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amandalynn

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 #1 
I am 26 years old and was diagnosed 2 years ago.I went to school before I was diagnosed to be a dental assistant and after my lupus I no longer can do the daily tasks of a dental assistant because of my joint pain I cannot lean over patient in one position without being in horrible pain. I'm looking to other fellow lupus friends to see what your job is and how you handle it with your lupus. I'm thinking of going into radiology but I don't know the physical demands that that job entails preferably to meet the needs for my family I need to make about 40,000 a year and definitely have health insurance. Please leave what your job is and if you're comfortable with it if it provides benefits. I'm very interested because I'm going to be going back to school within the next year and need to start focusing on what to do! Thank you so much guys!
flowerpower84

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 #2 
Well I was recently laid off last month due to program cuts. I was a case worker. I had benefits. I didn't make $40,000. It wasn't physically demanding everyday but it was mostly emotionally demanding.  People in social services are severely underpaid. I would not recommend that that field Amandalynn. I believe the stress of the job made my symptoms worse. I missed a lot a work and when I was at work, I did not feel good.  It took a year to get this diagnosis.  I worked in that field for almost 10 years.  I was thinking about Health Information Technology. It's not physically demanding, but I don't think you can make 40,000 a yr right out of school. Are you just interested in healthcare? There may be some other fields where they are less physically demanding. Keep looking and continue to take care of yourself!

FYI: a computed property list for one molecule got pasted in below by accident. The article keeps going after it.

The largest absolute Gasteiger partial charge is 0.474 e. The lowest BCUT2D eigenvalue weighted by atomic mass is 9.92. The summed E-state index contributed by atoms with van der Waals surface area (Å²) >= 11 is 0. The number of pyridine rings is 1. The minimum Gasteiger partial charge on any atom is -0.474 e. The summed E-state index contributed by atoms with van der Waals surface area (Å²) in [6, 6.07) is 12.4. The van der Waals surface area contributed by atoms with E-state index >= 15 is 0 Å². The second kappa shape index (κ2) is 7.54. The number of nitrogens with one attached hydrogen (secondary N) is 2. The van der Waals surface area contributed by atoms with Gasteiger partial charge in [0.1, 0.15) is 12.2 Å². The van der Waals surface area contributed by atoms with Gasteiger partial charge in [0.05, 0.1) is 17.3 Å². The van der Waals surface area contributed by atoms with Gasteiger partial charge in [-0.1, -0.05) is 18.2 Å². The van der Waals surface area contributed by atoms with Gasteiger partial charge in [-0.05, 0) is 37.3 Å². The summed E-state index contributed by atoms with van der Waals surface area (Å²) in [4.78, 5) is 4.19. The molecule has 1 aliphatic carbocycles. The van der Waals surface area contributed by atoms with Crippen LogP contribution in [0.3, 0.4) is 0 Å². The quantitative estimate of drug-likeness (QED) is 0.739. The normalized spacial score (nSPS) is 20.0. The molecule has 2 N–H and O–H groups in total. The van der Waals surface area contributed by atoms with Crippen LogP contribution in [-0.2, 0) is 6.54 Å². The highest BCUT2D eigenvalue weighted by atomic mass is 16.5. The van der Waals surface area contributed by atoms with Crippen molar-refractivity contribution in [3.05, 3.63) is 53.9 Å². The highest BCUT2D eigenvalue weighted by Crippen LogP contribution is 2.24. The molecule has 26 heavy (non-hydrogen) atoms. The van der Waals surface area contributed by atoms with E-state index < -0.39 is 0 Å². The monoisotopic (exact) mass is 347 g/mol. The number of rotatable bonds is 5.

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yolaa92

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 #3 
there is hope cause let me tell you I have had such a hard time keeping a job because of my lupus I am fine now cause I know how to control myself and my lupus but I am medical biller and part time care giver and it can be hard. have you tried taking fish oil or krill oil to help with inflammation? also taking Aleve but try not to take a lot, as far as finding the perfect job for us lupus folks there is no such think unless we lay in bed all day, try different alternatives for the pain as far as the fish,krill oil or some more prednisone or solumedrol that has helped me??? good luck!!
Robinj

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 #4 
It's possible the lighting in a hospital/ med-dental office will wreak havoc on you.
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jessyrabbit

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 #5 
I am a dominatrix. Set my own hours, great pay and can relieve frustration with a snap of my whip.
DeBartolo

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 #6 
Quote:
Originally Posted by jessyrabbit
I am a dominatrix. Set my own hours, great pay and can relieve frustration with a snap of my whip.


AND, her rates are reasonable  Smiley

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Robinj

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 #7 
Wowzer! whip